“Hollow Ground: Industry, Ecology, and Climate Change in the Floodplains of Early Maryland”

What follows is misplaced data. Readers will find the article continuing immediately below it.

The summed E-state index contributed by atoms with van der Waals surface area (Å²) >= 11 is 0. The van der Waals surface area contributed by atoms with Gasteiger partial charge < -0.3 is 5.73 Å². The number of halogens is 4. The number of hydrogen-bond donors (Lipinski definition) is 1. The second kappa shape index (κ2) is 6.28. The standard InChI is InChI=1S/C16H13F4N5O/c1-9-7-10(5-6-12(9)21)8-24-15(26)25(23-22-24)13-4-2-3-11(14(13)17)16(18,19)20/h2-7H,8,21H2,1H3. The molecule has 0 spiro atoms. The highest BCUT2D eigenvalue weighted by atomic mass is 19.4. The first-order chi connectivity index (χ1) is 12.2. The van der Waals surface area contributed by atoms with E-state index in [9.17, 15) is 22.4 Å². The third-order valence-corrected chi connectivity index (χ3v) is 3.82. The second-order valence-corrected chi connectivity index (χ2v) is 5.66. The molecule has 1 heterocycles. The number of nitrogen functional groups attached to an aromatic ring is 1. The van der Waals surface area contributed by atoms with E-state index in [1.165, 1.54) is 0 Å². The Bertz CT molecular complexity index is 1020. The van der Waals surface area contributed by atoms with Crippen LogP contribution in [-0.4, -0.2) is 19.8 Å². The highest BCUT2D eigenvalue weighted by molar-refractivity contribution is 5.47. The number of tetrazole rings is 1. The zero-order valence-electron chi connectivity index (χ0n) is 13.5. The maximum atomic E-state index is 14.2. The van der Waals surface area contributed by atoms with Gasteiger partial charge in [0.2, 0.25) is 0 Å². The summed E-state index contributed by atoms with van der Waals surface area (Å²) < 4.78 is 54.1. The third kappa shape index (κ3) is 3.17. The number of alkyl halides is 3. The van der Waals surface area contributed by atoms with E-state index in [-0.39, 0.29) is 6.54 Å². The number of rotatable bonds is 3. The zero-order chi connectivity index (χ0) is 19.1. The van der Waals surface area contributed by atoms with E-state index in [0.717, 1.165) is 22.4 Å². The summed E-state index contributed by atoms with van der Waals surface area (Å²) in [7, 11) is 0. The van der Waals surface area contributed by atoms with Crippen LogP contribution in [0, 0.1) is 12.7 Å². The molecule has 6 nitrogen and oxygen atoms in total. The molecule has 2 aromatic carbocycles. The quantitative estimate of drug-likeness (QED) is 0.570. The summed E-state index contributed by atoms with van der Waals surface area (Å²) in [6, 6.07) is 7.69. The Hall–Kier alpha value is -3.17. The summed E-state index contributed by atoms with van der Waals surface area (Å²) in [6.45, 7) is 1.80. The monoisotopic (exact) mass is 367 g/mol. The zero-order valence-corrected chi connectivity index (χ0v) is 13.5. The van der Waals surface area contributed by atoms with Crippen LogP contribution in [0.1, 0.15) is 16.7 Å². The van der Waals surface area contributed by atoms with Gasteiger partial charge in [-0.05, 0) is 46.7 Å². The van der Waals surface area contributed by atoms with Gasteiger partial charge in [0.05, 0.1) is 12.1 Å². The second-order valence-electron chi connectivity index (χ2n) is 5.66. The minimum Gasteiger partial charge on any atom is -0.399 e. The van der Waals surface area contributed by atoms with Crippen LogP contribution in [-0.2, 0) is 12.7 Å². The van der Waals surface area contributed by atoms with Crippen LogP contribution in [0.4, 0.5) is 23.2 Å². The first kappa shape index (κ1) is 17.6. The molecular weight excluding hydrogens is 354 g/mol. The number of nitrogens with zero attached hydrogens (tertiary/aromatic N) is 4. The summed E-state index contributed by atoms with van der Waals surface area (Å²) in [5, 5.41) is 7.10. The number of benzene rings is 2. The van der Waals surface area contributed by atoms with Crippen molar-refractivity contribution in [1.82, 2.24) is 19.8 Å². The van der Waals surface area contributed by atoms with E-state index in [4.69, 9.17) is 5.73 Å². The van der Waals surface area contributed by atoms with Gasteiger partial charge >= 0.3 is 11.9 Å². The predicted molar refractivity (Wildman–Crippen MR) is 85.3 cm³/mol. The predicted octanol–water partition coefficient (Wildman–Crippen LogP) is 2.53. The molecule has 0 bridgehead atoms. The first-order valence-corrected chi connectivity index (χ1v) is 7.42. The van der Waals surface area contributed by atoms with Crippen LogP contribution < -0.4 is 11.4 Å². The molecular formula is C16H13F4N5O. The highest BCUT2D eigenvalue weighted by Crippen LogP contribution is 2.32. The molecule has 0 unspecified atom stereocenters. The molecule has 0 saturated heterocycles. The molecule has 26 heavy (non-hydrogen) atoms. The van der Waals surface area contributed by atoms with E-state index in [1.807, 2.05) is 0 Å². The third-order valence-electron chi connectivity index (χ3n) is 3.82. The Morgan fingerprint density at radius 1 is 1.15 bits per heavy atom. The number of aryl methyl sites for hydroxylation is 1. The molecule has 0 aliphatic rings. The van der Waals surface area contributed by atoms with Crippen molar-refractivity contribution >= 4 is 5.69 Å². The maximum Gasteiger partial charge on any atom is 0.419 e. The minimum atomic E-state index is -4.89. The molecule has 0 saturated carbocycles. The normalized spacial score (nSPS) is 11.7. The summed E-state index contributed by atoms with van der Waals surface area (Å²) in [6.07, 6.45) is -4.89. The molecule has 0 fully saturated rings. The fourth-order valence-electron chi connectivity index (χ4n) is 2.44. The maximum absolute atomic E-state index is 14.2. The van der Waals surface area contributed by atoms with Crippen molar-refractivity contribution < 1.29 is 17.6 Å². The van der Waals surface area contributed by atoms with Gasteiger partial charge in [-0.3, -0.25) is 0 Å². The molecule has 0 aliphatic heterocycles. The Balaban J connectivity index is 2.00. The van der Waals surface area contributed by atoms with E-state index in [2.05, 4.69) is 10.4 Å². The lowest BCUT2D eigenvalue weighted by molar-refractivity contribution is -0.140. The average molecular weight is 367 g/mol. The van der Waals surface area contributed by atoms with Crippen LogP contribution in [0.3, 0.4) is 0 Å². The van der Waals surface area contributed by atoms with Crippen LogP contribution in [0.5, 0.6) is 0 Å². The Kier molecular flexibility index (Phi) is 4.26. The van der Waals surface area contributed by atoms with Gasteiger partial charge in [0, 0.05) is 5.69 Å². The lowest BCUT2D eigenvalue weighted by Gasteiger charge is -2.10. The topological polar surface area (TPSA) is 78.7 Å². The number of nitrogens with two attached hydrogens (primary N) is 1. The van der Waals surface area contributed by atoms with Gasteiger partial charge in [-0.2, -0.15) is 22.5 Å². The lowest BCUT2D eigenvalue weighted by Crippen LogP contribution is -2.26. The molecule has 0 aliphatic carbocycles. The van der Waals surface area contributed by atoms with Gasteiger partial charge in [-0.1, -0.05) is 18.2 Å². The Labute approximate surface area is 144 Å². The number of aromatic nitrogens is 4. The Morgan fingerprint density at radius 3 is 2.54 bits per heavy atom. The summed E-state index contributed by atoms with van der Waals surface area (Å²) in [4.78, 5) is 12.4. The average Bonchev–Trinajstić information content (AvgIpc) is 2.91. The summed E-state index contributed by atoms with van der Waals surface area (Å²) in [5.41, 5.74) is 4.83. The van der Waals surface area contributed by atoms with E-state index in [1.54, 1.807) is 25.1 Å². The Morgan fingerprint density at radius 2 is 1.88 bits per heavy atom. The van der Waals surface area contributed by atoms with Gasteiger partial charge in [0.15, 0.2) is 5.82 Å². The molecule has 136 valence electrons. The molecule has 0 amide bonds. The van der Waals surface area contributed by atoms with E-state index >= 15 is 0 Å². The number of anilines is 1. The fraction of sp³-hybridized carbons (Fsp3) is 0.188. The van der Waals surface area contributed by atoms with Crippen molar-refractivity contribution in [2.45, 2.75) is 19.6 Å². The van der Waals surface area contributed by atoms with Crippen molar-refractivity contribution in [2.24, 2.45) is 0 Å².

My research links histories of natural resource extraction and cultural ecology in Maryland’s Patapsco River Valley, or “The Hollow” as it was called by its first European settlers. Beginning in the seventeenth century, settlers seized Indigenous land to build large-scale agricultural projects and industrial factories. These endeavors drastically altered the valley’s environment. I examine the entwined consequences of environmental capitalism and settler colonialism through a site-specific, microhistorical lens, studying how various spaces of production in the valley—iron furnaces, grist and cotton mills, farms, schools, local governments, and family units —experienced extraction. I follow this history through the catastrophic flood of 1868, an event precipitated by aggressive damming and deforestation. I also interrogate contemporary historical memory of the valley, and the ways that its industrial ruins have been repurposed into state recreational sites.